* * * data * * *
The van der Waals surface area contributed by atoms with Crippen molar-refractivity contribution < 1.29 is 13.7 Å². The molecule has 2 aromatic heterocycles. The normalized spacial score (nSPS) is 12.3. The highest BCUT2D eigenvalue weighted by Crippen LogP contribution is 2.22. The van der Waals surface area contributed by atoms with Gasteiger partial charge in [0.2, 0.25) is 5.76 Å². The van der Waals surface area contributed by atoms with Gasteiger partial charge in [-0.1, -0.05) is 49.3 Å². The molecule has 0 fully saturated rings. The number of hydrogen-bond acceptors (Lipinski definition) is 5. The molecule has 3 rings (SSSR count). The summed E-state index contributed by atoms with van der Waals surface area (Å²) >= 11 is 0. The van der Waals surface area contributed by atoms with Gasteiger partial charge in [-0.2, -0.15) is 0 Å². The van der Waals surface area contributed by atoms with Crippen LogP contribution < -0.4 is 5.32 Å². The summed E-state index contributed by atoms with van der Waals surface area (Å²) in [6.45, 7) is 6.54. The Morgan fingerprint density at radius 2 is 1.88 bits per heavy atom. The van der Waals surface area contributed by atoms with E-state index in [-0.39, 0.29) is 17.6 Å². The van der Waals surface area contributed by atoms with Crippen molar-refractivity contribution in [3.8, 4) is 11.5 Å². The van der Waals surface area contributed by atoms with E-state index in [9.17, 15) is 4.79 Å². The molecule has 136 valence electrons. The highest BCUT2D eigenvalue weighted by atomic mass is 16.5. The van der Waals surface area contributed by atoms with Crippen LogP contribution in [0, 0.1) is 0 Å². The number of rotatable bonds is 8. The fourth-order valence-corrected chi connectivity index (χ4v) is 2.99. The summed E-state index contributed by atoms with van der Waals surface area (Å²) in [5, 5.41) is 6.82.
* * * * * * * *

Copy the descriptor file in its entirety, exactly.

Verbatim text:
The van der Waals surface area contributed by atoms with Crippen molar-refractivity contribution < 1.29 is 13.7 Å². The molecule has 2 aromatic heterocycles. The normalized spacial score (nSPS) is 12.3. The highest BCUT2D eigenvalue weighted by Crippen LogP contribution is 2.22. The van der Waals surface area contributed by atoms with Gasteiger partial charge in [0.2, 0.25) is 5.76 Å². The van der Waals surface area contributed by atoms with Gasteiger partial charge in [-0.1, -0.05) is 49.3 Å². The molecule has 0 fully saturated rings. The number of hydrogen-bond acceptors (Lipinski definition) is 5. The molecule has 3 rings (SSSR count). The summed E-state index contributed by atoms with van der Waals surface area (Å²) >= 11 is 0. The van der Waals surface area contributed by atoms with Gasteiger partial charge in [-0.2, -0.15) is 0 Å². The van der Waals surface area contributed by atoms with Crippen LogP contribution < -0.4 is 5.32 Å². The summed E-state index contributed by atoms with van der Waals surface area (Å²) in [6.45, 7) is 6.54. The Morgan fingerprint density at radius 2 is 1.88 bits per heavy atom. The van der Waals surface area contributed by atoms with E-state index in [-0.39, 0.29) is 17.6 Å². The van der Waals surface area contributed by atoms with Crippen molar-refractivity contribution in [3.8, 4) is 11.5 Å². The van der Waals surface area contributed by atoms with E-state index in [9.17, 15) is 4.79 Å². The molecule has 136 valence electrons. The highest BCUT2D eigenvalue weighted by atomic mass is 16.5. The van der Waals surface area contributed by atoms with Crippen LogP contribution in [0, 0.1) is 0 Å². The number of rotatable bonds is 8. The fourth-order valence-corrected chi connectivity index (χ4v) is 2.99. The summed E-state index contributed by atoms with van der Waals surface area (Å²) in [5, 5.41) is 6.82.